What Is Vanishing Twin Syndrome? Causes, Symptoms, Treatment, And More

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In about 1 out of every 5 twin or multiple pregnancies, one of the twins is lost very early on and simply “disappears.” This is called Vanishing Twin Syndrome, and while it usually occurs in the early weeks of pregnancy, it is no less devastating than a miscarriage further down the line.

What is Vanishing Twin Syndrome and is there any way to avoid it?

Let’s take a look.

vanishing twin syndrome statistics

What is Vanishing Twin Syndrome and what causes it?

The phenomenon known as Vanishing Twin Syndrome wasn’t recognized by doctors until 1945 when it became more common to use ultrasonography to check on pregnancies in their early weeks.

Vanishing Twin Syndrome occurs when one fetus in a twin or multiple pregnancies die in the womb and the fetal tissue is absorbed by the mum’s body, the other twin, or the placenta.

This makes it look like the baby has literally “vanished.”

Back when ultrasound wasn’t used in prenatal care, doctors could only determine that a twin or multiple was lost during pregnancy by checking the placenta after delivery. But now that early ultrasounds are available to most mums, doctors can see very early on if a mother is expecting twins or multiples.

It also makes it easier to detect when one of the twins or multiples has disappeared.

This is how a Vanishing Twin Syndrome diagnosis is usually made: an expectant mum may be told at 6 or 7 weeks that she is having twins. But when she returns for her next scan (usually the 12th-week scan), she may be told that only one heartbeat can now be detected or only one fetus can be seen.

Sometimes, a mum goes in for an early scan and is told that one of the twins is much smaller than the other and that the pregnancy may end in Vanishing Twin Syndrome.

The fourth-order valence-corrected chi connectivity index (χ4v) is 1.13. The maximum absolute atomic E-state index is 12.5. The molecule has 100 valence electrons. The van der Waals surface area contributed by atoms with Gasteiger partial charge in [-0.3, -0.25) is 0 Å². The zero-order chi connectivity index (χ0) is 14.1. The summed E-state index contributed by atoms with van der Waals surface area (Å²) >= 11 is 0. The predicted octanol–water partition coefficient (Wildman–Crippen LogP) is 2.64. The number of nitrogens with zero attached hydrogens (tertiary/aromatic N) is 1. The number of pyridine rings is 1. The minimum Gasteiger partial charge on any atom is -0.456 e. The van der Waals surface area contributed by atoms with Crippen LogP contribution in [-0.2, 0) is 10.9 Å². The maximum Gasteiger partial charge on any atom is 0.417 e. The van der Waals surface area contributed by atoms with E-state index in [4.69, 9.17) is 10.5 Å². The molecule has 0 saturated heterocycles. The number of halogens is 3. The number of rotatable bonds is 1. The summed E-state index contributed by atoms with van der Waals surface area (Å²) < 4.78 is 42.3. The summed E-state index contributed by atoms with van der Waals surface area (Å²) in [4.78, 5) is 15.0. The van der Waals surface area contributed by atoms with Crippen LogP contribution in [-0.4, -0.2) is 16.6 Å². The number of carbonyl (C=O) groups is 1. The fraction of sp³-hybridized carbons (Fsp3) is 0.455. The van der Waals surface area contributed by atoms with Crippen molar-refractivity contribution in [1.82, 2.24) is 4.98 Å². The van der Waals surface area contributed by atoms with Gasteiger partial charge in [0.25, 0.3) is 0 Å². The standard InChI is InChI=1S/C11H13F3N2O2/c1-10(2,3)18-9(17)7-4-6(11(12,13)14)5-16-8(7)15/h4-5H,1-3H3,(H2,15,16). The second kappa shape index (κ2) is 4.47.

Vanishing Twin Syndrome normally occurs during the first trimester. There are rarely any serious medical risks to the mum or the surviving twin when it happens this early in the pregnancy.

Doctors aren’t 100% sure why Vanishing Twin Syndrome occurs. Some possible explanations for the phenomenon include:

  • A genetic or chromosomal abnormality that made the fetus nonviable
  • Improper cord implantation

Vanishing Twin Syndrome is not caused by external factors and cannot be the result of something the mum or her partner did. There’s also nothing that the mum and her partner can do to prevent it from happening.

Vanishing Twin Syndrome Statistics

Unfortunately, Vanishing Twin Syndrome is very common in twin and multiple pregnancies. According to the American Pregnancy Association, it occurs in about 21 to 30% of all twin and multiple pregnancies.

Cases of Vanishing Twin Syndrome have been diagnosed more and more since doctors started using high-quality ultrasounds. Ultrasound technology is now so advanced that a pregnancy can be detected almost as early as the moment of implantation.

However, many pregnant mums don’t have access to early ultrasounds, which means that they would have no idea if they were carrying twins in the early weeks of their pregnancy. This suggests that the real rate of Vanishing Twin Syndrome is probably higher than 1 in 5 or 1 in 6.